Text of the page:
Still, senior Abe Drury said he worries the recent events on Mizzou’s campus will negatively affect enrollment next year in some way or another, even if only a little. He said he thinks the school’s best option is to offer more incentives to incoming freshmen in order to keep enrollment numbers from dropping in the coming years due to the protests.
“A lot of people are deciding what colleges to go to around now, so I assume that enrollment will suffer a little bit. Mizzou will recover, I imagine, but next year’s freshmen class might be a little smaller than average,” Drury said. “I think that MU could combat this by either increasing financial aid options or by trying to come to a quick and valid resolution to the problems on campus.”
Even if these events might dissuade some students from attending the school in the fall semester, Drury said he doesn’t believe the problems are large enough to convince him to attend another school, particularly with the financial benefits he receives because of his father’s employment at the University.
“In the past and present, my thoughts have been that Mizzou is a very good state school that is financially friendly,” Drury said. “It would take a lot of problems to make paying more to go somewhere else worth it. And also, I don’t plan on becoming a racist in college so I might have an easy opportunity to be a part of the solution.”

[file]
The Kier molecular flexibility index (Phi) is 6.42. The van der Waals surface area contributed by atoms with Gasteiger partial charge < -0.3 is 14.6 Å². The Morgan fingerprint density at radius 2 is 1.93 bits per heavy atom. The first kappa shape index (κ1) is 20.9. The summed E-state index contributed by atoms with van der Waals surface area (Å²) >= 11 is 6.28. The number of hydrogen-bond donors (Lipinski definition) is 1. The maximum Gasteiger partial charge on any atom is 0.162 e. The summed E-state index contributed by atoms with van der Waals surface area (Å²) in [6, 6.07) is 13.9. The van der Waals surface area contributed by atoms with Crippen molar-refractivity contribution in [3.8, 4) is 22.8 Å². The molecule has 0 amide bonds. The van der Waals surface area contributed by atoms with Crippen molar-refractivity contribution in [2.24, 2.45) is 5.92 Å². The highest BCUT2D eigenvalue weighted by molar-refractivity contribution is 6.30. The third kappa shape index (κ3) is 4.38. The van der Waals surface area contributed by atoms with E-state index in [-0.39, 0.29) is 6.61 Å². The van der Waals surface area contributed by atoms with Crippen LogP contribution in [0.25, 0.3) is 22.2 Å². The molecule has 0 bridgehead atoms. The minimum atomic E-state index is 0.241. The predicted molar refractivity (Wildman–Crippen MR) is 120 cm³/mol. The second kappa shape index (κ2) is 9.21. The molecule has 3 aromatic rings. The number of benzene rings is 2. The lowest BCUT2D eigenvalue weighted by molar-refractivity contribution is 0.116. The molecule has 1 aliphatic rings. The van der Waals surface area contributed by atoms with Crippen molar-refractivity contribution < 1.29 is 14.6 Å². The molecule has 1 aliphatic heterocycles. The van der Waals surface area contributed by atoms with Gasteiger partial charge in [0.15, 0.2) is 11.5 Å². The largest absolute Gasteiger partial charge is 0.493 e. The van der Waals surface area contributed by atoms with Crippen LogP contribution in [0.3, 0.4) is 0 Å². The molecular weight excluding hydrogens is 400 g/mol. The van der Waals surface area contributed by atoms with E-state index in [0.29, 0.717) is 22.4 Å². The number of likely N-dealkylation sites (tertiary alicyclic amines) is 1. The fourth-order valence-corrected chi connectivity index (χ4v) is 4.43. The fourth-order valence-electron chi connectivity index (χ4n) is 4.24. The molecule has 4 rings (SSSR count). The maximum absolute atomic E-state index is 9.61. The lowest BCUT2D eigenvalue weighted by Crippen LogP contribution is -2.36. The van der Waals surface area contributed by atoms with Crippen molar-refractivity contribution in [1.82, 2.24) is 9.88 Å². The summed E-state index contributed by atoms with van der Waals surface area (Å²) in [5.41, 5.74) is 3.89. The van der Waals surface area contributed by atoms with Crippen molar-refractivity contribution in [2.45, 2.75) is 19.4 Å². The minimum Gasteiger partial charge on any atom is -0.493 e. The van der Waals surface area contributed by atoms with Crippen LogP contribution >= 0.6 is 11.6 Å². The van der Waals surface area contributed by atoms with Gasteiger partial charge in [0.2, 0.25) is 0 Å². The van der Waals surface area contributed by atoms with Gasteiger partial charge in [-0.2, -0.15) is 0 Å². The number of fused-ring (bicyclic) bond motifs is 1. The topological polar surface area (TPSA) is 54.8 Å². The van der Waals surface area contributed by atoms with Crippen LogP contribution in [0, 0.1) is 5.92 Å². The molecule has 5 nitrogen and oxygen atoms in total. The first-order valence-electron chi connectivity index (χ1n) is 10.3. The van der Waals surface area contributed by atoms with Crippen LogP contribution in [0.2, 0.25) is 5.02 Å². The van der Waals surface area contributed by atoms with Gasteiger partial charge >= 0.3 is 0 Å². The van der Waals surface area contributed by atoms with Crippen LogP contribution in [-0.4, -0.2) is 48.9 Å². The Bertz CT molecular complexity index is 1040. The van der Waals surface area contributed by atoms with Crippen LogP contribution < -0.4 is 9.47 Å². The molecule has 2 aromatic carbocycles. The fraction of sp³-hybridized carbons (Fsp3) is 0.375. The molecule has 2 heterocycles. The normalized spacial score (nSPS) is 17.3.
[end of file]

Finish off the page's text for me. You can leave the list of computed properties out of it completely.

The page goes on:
Drury isn’t alone in his devotion to Mizzou. In fact, Greene said, many other students in MAC Scholars who were previously considering attending Mizzou in the fall still plan on applying in spite of the controversial attention the school has received.
“I know that we have several students in MAC scholars that are interested in Mizzou,” Greene said. “I don’t think that it’s going to change their opinion and maybe just more hope of things getting better for them, but I haven’t heard of anybody changing their minds as of yet.”
As for the students at the University, Hemwall said she believes many are simply looking for more influence at Mizzou and hopes the school will provide that in the future.
“I don’t want to have a repeat of Concerned Student each time a new issue is brought up and needs to be dealt with. Yes, the students do have a voice via the protests but it’s not a proper one. It’s messy and gives way too much room for error as has already been shown,” Hemwall said. “I think Mizzou could learn something with letting everything be a little more student run when it comes to the board of curators and making decisions on expanding and cutting programs. If the students have more control, there will be better information on what should be improved or changed to work efficiently and effectively for students and educators.”
Whether students are looking for a stronger voice or simply a safer campus, May said he simply hopes students remain aware of the positive changes and many incentives the University has to offer as they decide where to attend in the future.
“This is a challenging time at the University of Missouri. That said, we are proud of the large number of faculty, staff and students who have come together and are working to make Mizzou a more inclusive campus that is respectful of our many diverse individuals and groups in our community,” May said. “We think Mizzou will be a very exciting place to be in the coming year with positive energy and exciting changes and hope you will be a part of our campus community.”
Did the protests change your opinion about the University of Missouri?